Ask a TLC fan to name the definitive year in the trio's career and you're bound to get arguments for both 1995 and 1999: The first marked the release of CrazySexyCool and the second featured the drop of FanMail, both of which would provide two no. 1 singles. The trio of Chilli, Left-Eye and T-Boz couldn't foresee the next album yet, so they had to be overwhelmed by the success of the former album. "Creep" marked the group's first-ever no. 1 song but it "only" stayed at the top for a mere four weeks. "Waterfalls," arguably the group's most popular song (very arguable), would be the group's longest run at no. 1, with seven weeks on top. Most musicians look to the Hot 100 as the definitive sign of success, however it's tough to please everyone. That makes it more incredible that TLC managed to top all of the major music markets—U.S., Canada, UK, Australia, France, Germany, and Sweden—with three different singles ("Waterfalls," "Creep" and "No Scrubs"). Not even Madonna can claim that.
(Note: We almost had four consecutive seven-week streaks atop the Hot 100, however Bryan Adams could only last six weeks with "Have You Ever Really Loved A Woman" between "This Is How We Do It" and "Waterfalls.")
"Fantasy" by Mariah Carey (from September 9 until November 18)
Finally, someone breaks the seven-week mark (because...you know...that's so easy to do). Mariah Carey entered the Hot 100 at no. 1 with "Fantasy," the first single off of her hit album Daydream, and didn't leave for eight weeks. Remember how we referenced a female songwriter eventually surpassing Madonna? That was Carey, of course, who has had a hand in writing 17 of her 18 no. 1 hits. It may be absurd now to worry about the vocalist's performance during 1995, but Carey was actually on somewhat of a cold streak at the time. Remember that cold streaks are relative as well...when we say she was "cold," we mean that the superstar had released three singles in a row that failed to reach no. 1, at that time a record for her (one of the non-no. 1s was "All I Want For Christmas Is You," which has still generated around $50 million in royalties. Some cold streak). "Fantasy" was her ninth chart-topper, and would kick off a streak of five consecutive no. 1s, tying her record from the beginning of her career. That said...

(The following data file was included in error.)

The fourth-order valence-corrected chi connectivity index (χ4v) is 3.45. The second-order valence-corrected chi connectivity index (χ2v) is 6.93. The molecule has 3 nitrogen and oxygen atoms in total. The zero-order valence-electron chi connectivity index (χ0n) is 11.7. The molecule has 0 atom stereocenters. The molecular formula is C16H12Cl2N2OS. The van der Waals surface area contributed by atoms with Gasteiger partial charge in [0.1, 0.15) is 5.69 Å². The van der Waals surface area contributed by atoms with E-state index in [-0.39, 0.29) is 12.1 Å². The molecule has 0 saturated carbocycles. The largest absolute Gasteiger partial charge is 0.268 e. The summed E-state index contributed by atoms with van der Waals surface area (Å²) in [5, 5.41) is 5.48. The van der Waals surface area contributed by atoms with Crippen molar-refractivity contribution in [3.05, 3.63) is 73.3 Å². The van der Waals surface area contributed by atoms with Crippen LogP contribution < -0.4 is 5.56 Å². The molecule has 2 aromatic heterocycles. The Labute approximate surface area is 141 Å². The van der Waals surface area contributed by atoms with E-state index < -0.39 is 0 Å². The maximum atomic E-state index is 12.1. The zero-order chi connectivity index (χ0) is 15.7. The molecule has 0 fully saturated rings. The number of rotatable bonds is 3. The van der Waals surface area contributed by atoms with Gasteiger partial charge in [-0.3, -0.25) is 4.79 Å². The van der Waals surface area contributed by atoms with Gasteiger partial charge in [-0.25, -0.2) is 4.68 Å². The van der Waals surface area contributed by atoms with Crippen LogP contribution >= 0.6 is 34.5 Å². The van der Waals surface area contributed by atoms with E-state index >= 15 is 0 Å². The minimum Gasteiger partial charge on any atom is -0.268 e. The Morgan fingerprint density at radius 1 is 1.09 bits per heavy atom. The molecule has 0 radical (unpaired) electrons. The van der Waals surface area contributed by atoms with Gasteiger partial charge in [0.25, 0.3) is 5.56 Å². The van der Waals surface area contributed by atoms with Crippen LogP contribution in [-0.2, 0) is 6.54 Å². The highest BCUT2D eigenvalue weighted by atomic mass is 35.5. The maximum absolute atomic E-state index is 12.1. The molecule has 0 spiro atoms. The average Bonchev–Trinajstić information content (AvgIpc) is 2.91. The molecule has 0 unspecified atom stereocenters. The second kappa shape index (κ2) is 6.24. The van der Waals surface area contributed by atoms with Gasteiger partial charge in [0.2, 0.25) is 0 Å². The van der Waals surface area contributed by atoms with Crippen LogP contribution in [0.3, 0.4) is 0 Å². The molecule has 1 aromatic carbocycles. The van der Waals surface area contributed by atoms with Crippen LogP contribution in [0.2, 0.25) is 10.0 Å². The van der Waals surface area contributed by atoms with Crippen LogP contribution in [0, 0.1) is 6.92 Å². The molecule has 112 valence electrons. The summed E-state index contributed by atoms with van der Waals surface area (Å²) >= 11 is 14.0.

"One Sweet Day" by Mariah Carey (December 2 until March 16)
We may have cheated a bit. "One Sweet Day," the second single off of Daydream, only spent five weeks atop the charts during 1995, but it picked up right where it left off during 1996. Not only that, it continued for another 11 weeks, totaling 16 consecutive weeks at no. 1. If that sounds like an absurd amount...that's because it is. "One Sweet Day" holds the record for most weeks at no. 1 and it didn't need a break. A number have gotten to 14 weeks, including "Uptown Funk" but no one has gotten any closer. If you package that together with "Fantasy," there was a period between 1995-'96 where Carey was at no. 1 for 24 of 25 weeks (only being broken for one week by Whitney Houston's "Exhale (Shoop Shoop)." We also mentioned earlier that Boyz II Men had topped the charts twice during 1995. That's also somewhat untrue. The first instance, "On Bended Knee," was all them, but the other case was their support of Carey during "One Sweet Day." Of course, it's appropriate that they were included on the track: Carey was breaking their record at the time for most weeks at no. 1, as their "I'll Make Love To You" was the previous holder.